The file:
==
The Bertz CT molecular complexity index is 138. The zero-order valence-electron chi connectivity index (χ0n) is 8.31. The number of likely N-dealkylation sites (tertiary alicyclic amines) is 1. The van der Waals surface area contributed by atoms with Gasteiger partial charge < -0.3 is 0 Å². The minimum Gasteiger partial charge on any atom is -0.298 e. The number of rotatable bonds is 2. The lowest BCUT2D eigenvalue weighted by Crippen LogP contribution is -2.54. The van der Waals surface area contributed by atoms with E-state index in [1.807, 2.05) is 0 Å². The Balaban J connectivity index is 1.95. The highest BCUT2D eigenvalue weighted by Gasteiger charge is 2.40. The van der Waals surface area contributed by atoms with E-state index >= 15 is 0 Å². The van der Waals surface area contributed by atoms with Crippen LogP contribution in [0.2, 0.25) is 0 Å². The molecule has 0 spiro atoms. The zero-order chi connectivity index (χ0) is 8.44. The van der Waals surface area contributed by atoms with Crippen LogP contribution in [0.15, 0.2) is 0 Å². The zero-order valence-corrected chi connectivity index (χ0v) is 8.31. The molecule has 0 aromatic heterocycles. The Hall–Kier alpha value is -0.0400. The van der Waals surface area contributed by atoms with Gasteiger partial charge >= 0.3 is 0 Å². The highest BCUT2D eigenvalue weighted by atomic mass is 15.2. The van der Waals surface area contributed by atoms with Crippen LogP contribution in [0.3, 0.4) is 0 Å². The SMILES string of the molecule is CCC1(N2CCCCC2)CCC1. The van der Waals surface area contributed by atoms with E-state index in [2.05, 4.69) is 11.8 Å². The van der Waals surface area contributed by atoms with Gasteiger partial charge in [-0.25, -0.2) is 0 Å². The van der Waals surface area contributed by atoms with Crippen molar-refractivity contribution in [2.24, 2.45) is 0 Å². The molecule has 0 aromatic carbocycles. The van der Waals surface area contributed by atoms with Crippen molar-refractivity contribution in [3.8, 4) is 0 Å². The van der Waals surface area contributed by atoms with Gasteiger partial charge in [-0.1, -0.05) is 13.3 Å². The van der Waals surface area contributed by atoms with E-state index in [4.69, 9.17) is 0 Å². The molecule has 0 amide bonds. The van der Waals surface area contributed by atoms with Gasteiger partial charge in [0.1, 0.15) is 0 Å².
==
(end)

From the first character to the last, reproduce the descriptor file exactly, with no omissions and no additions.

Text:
The Bertz CT molecular complexity index is 138. The zero-order valence-electron chi connectivity index (χ0n) is 8.31. The number of likely N-dealkylation sites (tertiary alicyclic amines) is 1. The van der Waals surface area contributed by atoms with Gasteiger partial charge < -0.3 is 0 Å². The minimum Gasteiger partial charge on any atom is -0.298 e. The number of rotatable bonds is 2. The lowest BCUT2D eigenvalue weighted by Crippen LogP contribution is -2.54. The van der Waals surface area contributed by atoms with E-state index in [1.807, 2.05) is 0 Å². The Balaban J connectivity index is 1.95. The highest BCUT2D eigenvalue weighted by Gasteiger charge is 2.40. The van der Waals surface area contributed by atoms with E-state index >= 15 is 0 Å². The van der Waals surface area contributed by atoms with Crippen LogP contribution in [0.2, 0.25) is 0 Å². The molecule has 0 spiro atoms. The zero-order chi connectivity index (χ0) is 8.44. The van der Waals surface area contributed by atoms with Crippen LogP contribution in [0.15, 0.2) is 0 Å². The zero-order valence-corrected chi connectivity index (χ0v) is 8.31. The molecule has 0 aromatic heterocycles. The Hall–Kier alpha value is -0.0400. The van der Waals surface area contributed by atoms with Gasteiger partial charge >= 0.3 is 0 Å². The highest BCUT2D eigenvalue weighted by atomic mass is 15.2. The van der Waals surface area contributed by atoms with Crippen LogP contribution in [0.3, 0.4) is 0 Å². The SMILES string of the molecule is CCC1(N2CCCCC2)CCC1. The van der Waals surface area contributed by atoms with E-state index in [2.05, 4.69) is 11.8 Å². The van der Waals surface area contributed by atoms with Gasteiger partial charge in [-0.25, -0.2) is 0 Å². The van der Waals surface area contributed by atoms with Crippen molar-refractivity contribution in [2.24, 2.45) is 0 Å². The molecule has 0 aromatic carbocycles. The van der Waals surface area contributed by atoms with Crippen molar-refractivity contribution in [3.8, 4) is 0 Å². The van der Waals surface area contributed by atoms with Gasteiger partial charge in [-0.1, -0.05) is 13.3 Å². The van der Waals surface area contributed by atoms with E-state index in [4.69, 9.17) is 0 Å². The molecule has 0 amide bonds. The van der Waals surface area contributed by atoms with Gasteiger partial charge in [0.1, 0.15) is 0 Å².